For comparison, the United States territorial emissions were over 5,000 in every year since 1990. (Image: Global Carbon Atlas)

These figures were calculated by the author, using the Global Carbon Atlas database. The original data comes from the UN National Inventory submissions. There are alternative measures, such as consumption emissions, which seek to include emissions from global supply chains.

Casting the Net

Claim: Total migration from outside the EU
Rating: False.
Reasoning: During a radio interview with the Prime Minister, BBC Radio presenter Rachel Burden said of “total” migration statistics:

Over 200,000 people came countries outside the EU…and around 59,000 came from inside the EU.

These figures were wrongly stated to be the “total” estimates of migrants from those two sets of countries.

Looking at the year to March 2019, central estimates of net migration — immigration minus emigration — were 59,000 from the European Union, and 219,000 from non-EU countries.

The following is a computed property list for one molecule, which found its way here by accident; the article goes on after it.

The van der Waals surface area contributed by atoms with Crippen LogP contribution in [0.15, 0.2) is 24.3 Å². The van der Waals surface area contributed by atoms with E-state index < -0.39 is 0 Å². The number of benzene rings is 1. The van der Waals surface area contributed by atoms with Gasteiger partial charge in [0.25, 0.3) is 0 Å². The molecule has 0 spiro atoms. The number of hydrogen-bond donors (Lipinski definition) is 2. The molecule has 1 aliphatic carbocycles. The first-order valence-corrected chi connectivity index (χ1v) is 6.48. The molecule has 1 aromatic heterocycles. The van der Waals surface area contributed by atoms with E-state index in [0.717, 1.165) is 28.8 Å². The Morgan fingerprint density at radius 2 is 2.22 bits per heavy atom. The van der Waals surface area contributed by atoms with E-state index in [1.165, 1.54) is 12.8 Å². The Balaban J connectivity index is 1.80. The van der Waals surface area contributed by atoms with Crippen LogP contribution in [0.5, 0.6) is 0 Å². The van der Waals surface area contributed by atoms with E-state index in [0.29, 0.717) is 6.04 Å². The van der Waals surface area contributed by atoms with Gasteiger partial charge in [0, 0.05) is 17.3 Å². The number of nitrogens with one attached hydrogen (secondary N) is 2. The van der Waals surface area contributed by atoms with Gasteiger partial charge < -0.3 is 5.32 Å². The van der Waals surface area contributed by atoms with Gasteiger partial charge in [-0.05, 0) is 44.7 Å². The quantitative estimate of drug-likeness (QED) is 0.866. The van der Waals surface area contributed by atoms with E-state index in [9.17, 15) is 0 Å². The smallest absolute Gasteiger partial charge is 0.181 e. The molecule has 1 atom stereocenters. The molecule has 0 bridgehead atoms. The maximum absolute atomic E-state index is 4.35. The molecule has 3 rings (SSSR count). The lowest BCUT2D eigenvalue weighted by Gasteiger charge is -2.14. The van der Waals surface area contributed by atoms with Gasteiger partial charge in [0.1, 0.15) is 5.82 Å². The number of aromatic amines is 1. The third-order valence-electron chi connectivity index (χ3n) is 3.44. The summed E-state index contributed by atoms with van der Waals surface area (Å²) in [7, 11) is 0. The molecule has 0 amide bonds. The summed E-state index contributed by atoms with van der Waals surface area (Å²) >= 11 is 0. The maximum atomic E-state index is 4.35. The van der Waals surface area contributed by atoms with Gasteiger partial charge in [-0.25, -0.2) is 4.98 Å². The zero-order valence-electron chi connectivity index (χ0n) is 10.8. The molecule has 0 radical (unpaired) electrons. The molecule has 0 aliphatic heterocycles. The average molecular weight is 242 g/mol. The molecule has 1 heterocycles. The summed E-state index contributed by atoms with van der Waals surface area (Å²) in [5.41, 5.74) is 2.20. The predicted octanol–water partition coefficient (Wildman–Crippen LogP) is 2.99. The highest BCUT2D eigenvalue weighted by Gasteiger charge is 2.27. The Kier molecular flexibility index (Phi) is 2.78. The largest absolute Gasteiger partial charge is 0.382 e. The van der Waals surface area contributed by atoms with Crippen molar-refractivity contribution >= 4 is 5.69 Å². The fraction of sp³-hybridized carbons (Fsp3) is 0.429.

Total immigration estimates were 200,000 from the EU and 333,000 from outside. Be aware these figures are estimated, so the total number from migrants from EU countries is plausibly between 173,000 and 227,000.

Also, the general trends are that both EU immigration has declined and emigration has risen since the 2016 referendum.

Net EU migration has declined since the 2016 EU referendum. (Image: ONS)

No, UK national debt is not £2.3tn

Claim: The UK national debt is £2.3tn.
Rating: False.
Reasoning: An image marked from ‘Pileus’ claims that:

In 2010, when the Conservatives took over, national debt was: £0.95trn. So they promised to reduce it saying we can trust them with the economy. Now it’s: £2.3trn.

This is untrue. To quote the latest Public Sector Finances report from the Office for National Statistics:

Debt (public sector net debt excluding public sector banks) at the end of September 2019 was £1,790.9bn (or 80.3% of GDP).

The UK national debt is not over £2tn. (Image: ONS)

This blog looks at the use of statistics in Britain and beyond. It is written by RSS Statistical Ambassador and Chartered Statistician @anthonybmasters.